POPPIN’ IN & POPPIN’ OUT IN PORTO
Porto is made for wandering. It’s romantic that way. You can set out on foot to see a sight like Clérigo Tower, and pass half a dozen other places that catch your fancy along the way. Porto is a mid-sized city so most of the major sights aren’t too far from one another. Besides, lots of the things you’re “supposed” to do are ephemeral. A river walk? A train station? A sandwich? And, how many churches are on the list?
The transitory nature of these sights are exactly what makes Porto such a great place to visit with the family. You can pop in and pop out. Then, move onto the next stop. There are a few places that certainly require tickets, but just about everything else is a quick hitter. Here is a trustworthy collection of places to visit for as little or as long as you like. After all, you’re just passing through. These are in no particular order, so just keep them in the back of your mind as you explore this wonderful city.
Cais da Ribeira
People have been known to write off the main riverwalk of Porto as a tourist trap. Frame it as one of Europe’s grand squares, and you’ll have a better mindset on how to approach it. The views of the Douro river, the Luis I bridge, the port cellars beckoning across the water and the multi-colored buildings cascading up the embankment are begging to be embraced. This is the time to get ice cream or pay a premium for a drink at a table facing the river. We highly recommend doubling back to duck in and out of the old alleys, staircases and nooks just off the main riverwalk. It’s not hard to imagine the sailors of old doing the same.
Mercado do Bolhão
This market has been anchoring the Bolhão neighborhood since 1839. It is huge. Mercado do Bolhão is basically an entire city block outlined by a grand building which protects the courtyard market within. An overhaul completed in 2022 created modern, uniform rows of stalls. The goods are everything you would hope to find in a market. You could do a little grocery shopping, grab a coffee, buy some fancy food souvenirs or marvel at the fruit stands. It’s hard to miss the brightly colored fruit smoothies at the fruit stands. Don’t be afraid to investigate more closely, as we found baby kiwis which we had never seen nor eaten before. Just pop those grape-sized wonders in your mouth, skin and all.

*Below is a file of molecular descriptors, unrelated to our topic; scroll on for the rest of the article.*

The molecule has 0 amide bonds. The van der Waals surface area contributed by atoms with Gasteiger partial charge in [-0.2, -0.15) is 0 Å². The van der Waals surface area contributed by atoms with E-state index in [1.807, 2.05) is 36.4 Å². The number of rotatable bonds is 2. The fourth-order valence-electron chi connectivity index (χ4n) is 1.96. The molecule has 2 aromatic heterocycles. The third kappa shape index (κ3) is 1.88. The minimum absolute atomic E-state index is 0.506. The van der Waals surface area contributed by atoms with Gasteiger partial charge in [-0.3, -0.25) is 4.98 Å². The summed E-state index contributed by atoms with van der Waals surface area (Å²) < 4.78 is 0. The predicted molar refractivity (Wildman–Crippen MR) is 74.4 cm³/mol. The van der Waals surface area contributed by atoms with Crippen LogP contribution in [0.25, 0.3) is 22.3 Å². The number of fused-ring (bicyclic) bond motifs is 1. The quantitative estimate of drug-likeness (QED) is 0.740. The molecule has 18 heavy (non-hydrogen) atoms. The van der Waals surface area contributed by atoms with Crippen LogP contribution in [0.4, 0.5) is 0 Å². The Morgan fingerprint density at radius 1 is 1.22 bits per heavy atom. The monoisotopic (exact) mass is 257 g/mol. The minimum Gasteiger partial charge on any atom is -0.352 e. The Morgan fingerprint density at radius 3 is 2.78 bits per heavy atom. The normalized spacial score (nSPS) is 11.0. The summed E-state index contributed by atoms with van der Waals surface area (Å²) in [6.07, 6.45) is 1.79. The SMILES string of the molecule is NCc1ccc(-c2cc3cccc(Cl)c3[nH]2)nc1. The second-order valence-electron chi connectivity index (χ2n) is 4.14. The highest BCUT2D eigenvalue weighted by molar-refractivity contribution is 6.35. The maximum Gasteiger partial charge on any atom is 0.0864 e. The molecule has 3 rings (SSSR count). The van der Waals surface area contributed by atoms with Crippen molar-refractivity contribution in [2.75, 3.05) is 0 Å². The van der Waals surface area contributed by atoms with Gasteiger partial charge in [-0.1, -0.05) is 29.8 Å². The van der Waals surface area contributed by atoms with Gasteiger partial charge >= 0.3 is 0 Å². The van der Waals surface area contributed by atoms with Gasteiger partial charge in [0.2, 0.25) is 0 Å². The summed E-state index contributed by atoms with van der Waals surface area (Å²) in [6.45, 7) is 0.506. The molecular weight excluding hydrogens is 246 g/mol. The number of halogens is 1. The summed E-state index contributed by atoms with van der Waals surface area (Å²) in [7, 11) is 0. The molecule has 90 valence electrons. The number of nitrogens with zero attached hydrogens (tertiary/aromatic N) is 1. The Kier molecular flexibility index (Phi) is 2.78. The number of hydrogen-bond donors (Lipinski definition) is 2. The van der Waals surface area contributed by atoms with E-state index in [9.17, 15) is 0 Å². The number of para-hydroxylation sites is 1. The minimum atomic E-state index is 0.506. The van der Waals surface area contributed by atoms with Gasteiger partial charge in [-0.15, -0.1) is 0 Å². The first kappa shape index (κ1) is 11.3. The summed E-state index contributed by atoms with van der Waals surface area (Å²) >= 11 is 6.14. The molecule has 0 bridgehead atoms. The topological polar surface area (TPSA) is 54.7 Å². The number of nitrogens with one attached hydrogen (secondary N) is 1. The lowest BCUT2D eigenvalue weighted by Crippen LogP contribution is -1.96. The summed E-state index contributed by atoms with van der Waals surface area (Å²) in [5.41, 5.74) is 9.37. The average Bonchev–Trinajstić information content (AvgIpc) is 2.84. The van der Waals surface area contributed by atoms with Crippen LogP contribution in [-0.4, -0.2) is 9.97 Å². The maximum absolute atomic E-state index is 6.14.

Restaurante Conga Casa das Bifanas
In Portuguese, the word lanche means snack, and that snack often comes in the form of a sandwich. At Conga, the sandwich is the ubiquitous bifana, and its version just might be the best in all the land. By definition, the bifana is sliced, braised pork on bread. Conga’s version is super thin, super tender and brings a twangy-paprika spice to set it apart. Get a small beer and this relatively small sandwich and be on your way. Our kids savored what may have been the most tender hot dog they had ever eaten, which I suspect cooks in the same braising liquid as the pork.
São Bento Train Station
It’s hard not to feel a twinge of cynicism when somebody tells you to check out a train station. But, São Bento is just one of those places that supersedes the hype and recommendations. The friezes and scenes portrayed on 20,000 tiles, hand-painted over 11 years by the artist Jorge Colaço are astonishing and encompass the entire front atrium of the railway station. The tiles illustrate stories from Portuguese history, but you don’t need to decode them to admire them. Be sure to enter the actual train platforms, as that area is stunning in its own right. All lines exit through a tunnel on the far end as buildings dramatically rise above the station on all sides.
Churches & Chapels
Blue cobalt. That’s the color and that’s the compound that artists determined lasted the longest when painted onto exterior tiles. The result is that most churches and chapels have blue and white punctuating these granite structures. If you want to avoid church fatigue, don’t buy tickets to the most popular churches, pop into the ones that are free. For example, the tiled façade of Carmo Church is beautiful. But, you could avoid the €5 entry fee and check out the neighboring Church of the Carmelites instead for free. Other notable free entries include Chapel of the Souls and Saint Ildefonso.
The #1 (Lello Library) and #2 (Clérigo Tower) most popular tourist attractions in Porto are across a triangular plaza from one another. But, this is no ordinary plaza. Lisbon Plaza is a park on top of a multi-purpose dining and shopping square on top of a parking garage. And, on top of that are some olive trees and BASE, a bar/cafe that has outdoor sofas inviting you to lounge and take it all in. BASE complements the high ground with upbeat music and positive vibes. It’s the kind of cool, forward-thinking use of space in the middle of the city that we like to see.
Crystal Palace Gardens
First, let’s address the elephant in the room…I mean garden. There is no longer a crystal palace to be found in the namesake gardens. From 1865 to 1951, there was a beautiful glass and cast iron palace anchoring the area, however, in its stead is a building that is probably the exact opposite, Super Bock Arena. Aside from the bland, domed 1950s-style geodesic arena in the middle, this sprawling park is a dreamscape. Peacocks and chickens(!) freely roam the various gardens and viewpoints perched above Porto and the Douro River. There is a playground, a cafe (weather permitting) and the ultimate pop in feature, a public restroom.